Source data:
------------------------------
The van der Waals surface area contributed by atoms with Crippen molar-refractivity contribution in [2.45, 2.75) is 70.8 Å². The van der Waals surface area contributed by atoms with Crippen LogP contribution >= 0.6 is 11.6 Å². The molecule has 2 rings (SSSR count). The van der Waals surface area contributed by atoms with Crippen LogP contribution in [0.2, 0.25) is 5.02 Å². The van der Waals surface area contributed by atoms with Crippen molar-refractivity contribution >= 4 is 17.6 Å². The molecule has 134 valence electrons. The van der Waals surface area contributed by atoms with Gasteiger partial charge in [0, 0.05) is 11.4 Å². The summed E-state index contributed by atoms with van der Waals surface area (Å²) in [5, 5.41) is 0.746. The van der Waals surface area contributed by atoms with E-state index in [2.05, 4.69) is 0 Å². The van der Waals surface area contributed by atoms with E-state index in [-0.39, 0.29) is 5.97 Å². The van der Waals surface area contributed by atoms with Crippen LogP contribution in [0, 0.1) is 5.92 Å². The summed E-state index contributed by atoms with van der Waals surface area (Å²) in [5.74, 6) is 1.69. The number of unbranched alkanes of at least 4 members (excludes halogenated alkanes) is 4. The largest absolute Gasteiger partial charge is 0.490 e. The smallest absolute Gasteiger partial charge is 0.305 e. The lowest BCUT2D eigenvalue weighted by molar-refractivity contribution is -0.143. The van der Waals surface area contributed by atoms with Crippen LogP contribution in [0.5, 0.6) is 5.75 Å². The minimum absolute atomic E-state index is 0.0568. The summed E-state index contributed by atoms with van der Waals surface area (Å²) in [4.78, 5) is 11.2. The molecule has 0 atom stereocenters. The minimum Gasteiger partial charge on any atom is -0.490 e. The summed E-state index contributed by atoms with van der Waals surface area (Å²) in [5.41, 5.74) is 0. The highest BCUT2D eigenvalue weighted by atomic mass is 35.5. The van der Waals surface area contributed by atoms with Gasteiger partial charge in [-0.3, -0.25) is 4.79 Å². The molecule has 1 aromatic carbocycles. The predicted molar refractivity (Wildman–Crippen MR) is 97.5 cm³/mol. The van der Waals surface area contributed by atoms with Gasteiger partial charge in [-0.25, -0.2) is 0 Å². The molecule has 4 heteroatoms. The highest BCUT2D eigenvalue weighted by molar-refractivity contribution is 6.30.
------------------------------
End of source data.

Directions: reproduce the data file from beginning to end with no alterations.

The van der Waals surface area contributed by atoms with Crippen molar-refractivity contribution in [2.45, 2.75) is 70.8 Å². The van der Waals surface area contributed by atoms with Crippen LogP contribution >= 0.6 is 11.6 Å². The molecule has 2 rings (SSSR count). The van der Waals surface area contributed by atoms with Crippen LogP contribution in [0.2, 0.25) is 5.02 Å². The van der Waals surface area contributed by atoms with Crippen molar-refractivity contribution >= 4 is 17.6 Å². The molecule has 134 valence electrons. The van der Waals surface area contributed by atoms with Gasteiger partial charge in [0, 0.05) is 11.4 Å². The summed E-state index contributed by atoms with van der Waals surface area (Å²) in [5, 5.41) is 0.746. The van der Waals surface area contributed by atoms with E-state index in [2.05, 4.69) is 0 Å². The van der Waals surface area contributed by atoms with E-state index in [-0.39, 0.29) is 5.97 Å². The van der Waals surface area contributed by atoms with Crippen LogP contribution in [0, 0.1) is 5.92 Å². The summed E-state index contributed by atoms with van der Waals surface area (Å²) in [5.74, 6) is 1.69. The number of unbranched alkanes of at least 4 members (excludes halogenated alkanes) is 4. The largest absolute Gasteiger partial charge is 0.490 e. The smallest absolute Gasteiger partial charge is 0.305 e. The lowest BCUT2D eigenvalue weighted by molar-refractivity contribution is -0.143. The van der Waals surface area contributed by atoms with Crippen LogP contribution in [0.5, 0.6) is 5.75 Å². The minimum absolute atomic E-state index is 0.0568. The summed E-state index contributed by atoms with van der Waals surface area (Å²) in [4.78, 5) is 11.2. The molecule has 0 atom stereocenters. The minimum Gasteiger partial charge on any atom is -0.490 e. The summed E-state index contributed by atoms with van der Waals surface area (Å²) in [5.41, 5.74) is 0. The highest BCUT2D eigenvalue weighted by atomic mass is 35.5. The van der Waals surface area contributed by atoms with Gasteiger partial charge in [-0.3, -0.25) is 4.79 Å². The molecule has 1 aromatic carbocycles. The predicted molar refractivity (Wildman–Crippen MR) is 97.5 cm³/mol. The van der Waals surface area contributed by atoms with Gasteiger partial charge in [-0.25, -0.2) is 0 Å². The molecule has 4 heteroatoms. The highest BCUT2D eigenvalue weighted by molar-refractivity contribution is 6.30.